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Larger, bi-level ovens have been unearthed which would have been more suitable for baking commercial quantities.They have a top rack to hold the loaves, while the fire below is stoked with "the grass of the field, which today is alive and tomorrow is thrown into the oven..." (Mt. These baking techniques and others were known to the Romans, whose own commercial bakeries were not established unitl a relatively late date (171-168 B. Once Roman administrative genius was applied to even so commonplace a task as breadmaking, the results would be impressive." ---The Bible Cookbook, Daniel S. 371) About ancient Roman ovens "Many kitchens had an oven, furnus, sometimes called a fornax...For six thousand years and more it is the oven, however crude or complex, which has transformed the sticky wet dough into bread.It is the oven which influences the final character of the loaf; the effieciencycy of an oven, or lack of it, can determine the success or failure of any bread baker's business. It was the Egyptians who first used a manufactured portable oven.This was a beehive- or barrel-shaped container of baked clay, usually divided into two by a central horizontal partition.The lower section formed the fire-box in which were burned pieces of dried wood, foten taken from the Nile, or even dried animal dung.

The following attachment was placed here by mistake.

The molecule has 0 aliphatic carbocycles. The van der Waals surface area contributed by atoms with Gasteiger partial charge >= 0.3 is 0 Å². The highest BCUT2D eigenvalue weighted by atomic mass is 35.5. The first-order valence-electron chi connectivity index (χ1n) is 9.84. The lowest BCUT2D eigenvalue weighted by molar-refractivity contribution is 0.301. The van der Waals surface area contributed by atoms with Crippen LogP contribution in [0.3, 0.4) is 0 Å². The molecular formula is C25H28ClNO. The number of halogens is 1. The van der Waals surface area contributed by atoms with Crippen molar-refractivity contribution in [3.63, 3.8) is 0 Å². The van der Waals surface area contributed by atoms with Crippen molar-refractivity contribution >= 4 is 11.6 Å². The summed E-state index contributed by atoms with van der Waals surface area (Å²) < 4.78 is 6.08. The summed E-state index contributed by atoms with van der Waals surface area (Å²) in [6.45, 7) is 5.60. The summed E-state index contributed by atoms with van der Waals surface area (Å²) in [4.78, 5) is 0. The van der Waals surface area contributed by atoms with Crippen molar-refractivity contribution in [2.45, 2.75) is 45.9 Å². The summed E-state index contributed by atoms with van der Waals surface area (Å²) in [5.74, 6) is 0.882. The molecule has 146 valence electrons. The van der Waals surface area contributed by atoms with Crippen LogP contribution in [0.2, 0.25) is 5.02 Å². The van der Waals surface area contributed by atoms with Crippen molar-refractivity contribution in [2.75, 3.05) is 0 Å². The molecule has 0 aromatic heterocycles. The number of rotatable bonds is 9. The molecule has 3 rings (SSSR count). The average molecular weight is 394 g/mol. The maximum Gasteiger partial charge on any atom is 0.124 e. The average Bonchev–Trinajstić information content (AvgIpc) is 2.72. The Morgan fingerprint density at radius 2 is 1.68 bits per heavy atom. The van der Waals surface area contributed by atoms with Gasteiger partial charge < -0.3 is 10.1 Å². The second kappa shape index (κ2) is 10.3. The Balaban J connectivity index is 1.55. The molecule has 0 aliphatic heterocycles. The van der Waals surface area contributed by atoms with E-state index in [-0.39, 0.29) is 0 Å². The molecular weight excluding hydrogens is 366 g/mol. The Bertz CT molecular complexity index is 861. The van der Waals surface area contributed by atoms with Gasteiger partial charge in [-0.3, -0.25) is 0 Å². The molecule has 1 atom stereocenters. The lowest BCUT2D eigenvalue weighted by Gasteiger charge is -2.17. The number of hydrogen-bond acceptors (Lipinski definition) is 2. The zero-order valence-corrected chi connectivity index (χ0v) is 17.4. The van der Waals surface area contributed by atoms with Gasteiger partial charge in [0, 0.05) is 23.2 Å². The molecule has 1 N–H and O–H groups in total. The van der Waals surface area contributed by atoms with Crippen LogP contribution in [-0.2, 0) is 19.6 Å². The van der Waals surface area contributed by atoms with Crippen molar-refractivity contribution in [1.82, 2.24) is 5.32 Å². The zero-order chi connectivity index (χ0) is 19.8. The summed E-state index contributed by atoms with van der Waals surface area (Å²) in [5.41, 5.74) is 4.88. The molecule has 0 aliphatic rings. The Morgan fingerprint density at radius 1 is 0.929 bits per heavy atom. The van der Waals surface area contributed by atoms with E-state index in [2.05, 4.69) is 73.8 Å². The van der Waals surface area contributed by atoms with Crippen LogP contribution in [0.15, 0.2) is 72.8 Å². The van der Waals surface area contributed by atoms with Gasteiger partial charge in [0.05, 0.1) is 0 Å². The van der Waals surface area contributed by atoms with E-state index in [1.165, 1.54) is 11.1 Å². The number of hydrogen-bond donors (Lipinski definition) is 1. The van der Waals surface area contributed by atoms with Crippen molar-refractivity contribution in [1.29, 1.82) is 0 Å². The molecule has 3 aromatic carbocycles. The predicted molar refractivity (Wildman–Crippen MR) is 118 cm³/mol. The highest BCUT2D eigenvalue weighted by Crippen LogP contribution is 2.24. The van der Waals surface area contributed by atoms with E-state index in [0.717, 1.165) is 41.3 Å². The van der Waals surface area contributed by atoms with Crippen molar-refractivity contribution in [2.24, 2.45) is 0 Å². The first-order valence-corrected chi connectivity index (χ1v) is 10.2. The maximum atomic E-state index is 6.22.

In Jerusalem there was a bakers' quarter where bread was baked in tiers of stone-built ovens, or furnaces as they were called in the Bible.The Jews also had fixed ovens in some of their houses, frequently in the main rooms.These ovens or hearths took the form of clay-covered hollows in the floor which were heated with burning wood.But there is an alternative and even more likely theory-that on some occasion ale instead of water was used to mix the dough.
The rise would be more spectacular than from a few errant spores and the effect would be easy to explain and equally easy to reproduce." ---Food in History, Tannahill (p.
The oven opening was closed with a large stone, sometimes sealed with clay.